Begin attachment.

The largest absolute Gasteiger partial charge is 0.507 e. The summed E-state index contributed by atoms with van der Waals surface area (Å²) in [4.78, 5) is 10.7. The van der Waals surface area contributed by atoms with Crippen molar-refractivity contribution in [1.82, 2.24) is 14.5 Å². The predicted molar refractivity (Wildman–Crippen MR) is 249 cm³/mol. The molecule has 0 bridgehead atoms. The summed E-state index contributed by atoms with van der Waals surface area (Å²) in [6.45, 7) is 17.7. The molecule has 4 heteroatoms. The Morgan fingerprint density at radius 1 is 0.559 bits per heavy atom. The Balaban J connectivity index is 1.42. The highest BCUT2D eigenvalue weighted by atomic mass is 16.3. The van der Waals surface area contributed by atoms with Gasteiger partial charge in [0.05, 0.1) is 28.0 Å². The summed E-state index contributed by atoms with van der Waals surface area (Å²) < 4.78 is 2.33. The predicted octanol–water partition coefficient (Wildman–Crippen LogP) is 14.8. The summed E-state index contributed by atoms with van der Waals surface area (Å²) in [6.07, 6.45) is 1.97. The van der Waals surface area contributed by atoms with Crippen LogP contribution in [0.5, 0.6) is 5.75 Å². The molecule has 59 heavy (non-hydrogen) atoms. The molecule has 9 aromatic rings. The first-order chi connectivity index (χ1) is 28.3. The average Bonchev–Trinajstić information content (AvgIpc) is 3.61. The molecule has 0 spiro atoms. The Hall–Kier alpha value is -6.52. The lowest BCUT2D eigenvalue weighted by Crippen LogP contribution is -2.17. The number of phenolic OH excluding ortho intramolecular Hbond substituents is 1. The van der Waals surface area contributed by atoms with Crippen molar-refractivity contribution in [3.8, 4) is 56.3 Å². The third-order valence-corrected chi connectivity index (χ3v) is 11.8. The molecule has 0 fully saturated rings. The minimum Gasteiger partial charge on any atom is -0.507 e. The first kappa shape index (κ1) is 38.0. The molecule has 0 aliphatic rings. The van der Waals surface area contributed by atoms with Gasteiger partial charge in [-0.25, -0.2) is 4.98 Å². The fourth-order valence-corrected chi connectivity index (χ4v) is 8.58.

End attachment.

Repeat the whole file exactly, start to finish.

The largest absolute Gasteiger partial charge is 0.507 e. The summed E-state index contributed by atoms with van der Waals surface area (Å²) in [4.78, 5) is 10.7. The van der Waals surface area contributed by atoms with Crippen molar-refractivity contribution in [1.82, 2.24) is 14.5 Å². The predicted molar refractivity (Wildman–Crippen MR) is 249 cm³/mol. The molecule has 0 bridgehead atoms. The summed E-state index contributed by atoms with van der Waals surface area (Å²) in [6.45, 7) is 17.7. The molecule has 4 heteroatoms. The Morgan fingerprint density at radius 1 is 0.559 bits per heavy atom. The Balaban J connectivity index is 1.42. The highest BCUT2D eigenvalue weighted by atomic mass is 16.3. The van der Waals surface area contributed by atoms with Gasteiger partial charge in [0.05, 0.1) is 28.0 Å². The summed E-state index contributed by atoms with van der Waals surface area (Å²) < 4.78 is 2.33. The predicted octanol–water partition coefficient (Wildman–Crippen LogP) is 14.8. The summed E-state index contributed by atoms with van der Waals surface area (Å²) in [6.07, 6.45) is 1.97. The van der Waals surface area contributed by atoms with Crippen LogP contribution in [0.5, 0.6) is 5.75 Å². The molecule has 59 heavy (non-hydrogen) atoms. The molecule has 9 aromatic rings. The first-order chi connectivity index (χ1) is 28.3. The average Bonchev–Trinajstić information content (AvgIpc) is 3.61. The molecule has 0 spiro atoms. The Hall–Kier alpha value is -6.52. The lowest BCUT2D eigenvalue weighted by Crippen LogP contribution is -2.17. The number of phenolic OH excluding ortho intramolecular Hbond substituents is 1. The van der Waals surface area contributed by atoms with Crippen molar-refractivity contribution in [3.8, 4) is 56.3 Å². The third-order valence-corrected chi connectivity index (χ3v) is 11.8. The molecule has 0 fully saturated rings. The minimum Gasteiger partial charge on any atom is -0.507 e. The first kappa shape index (κ1) is 38.0. The molecule has 0 aliphatic rings. The van der Waals surface area contributed by atoms with Gasteiger partial charge in [-0.25, -0.2) is 4.98 Å². The fourth-order valence-corrected chi connectivity index (χ4v) is 8.58.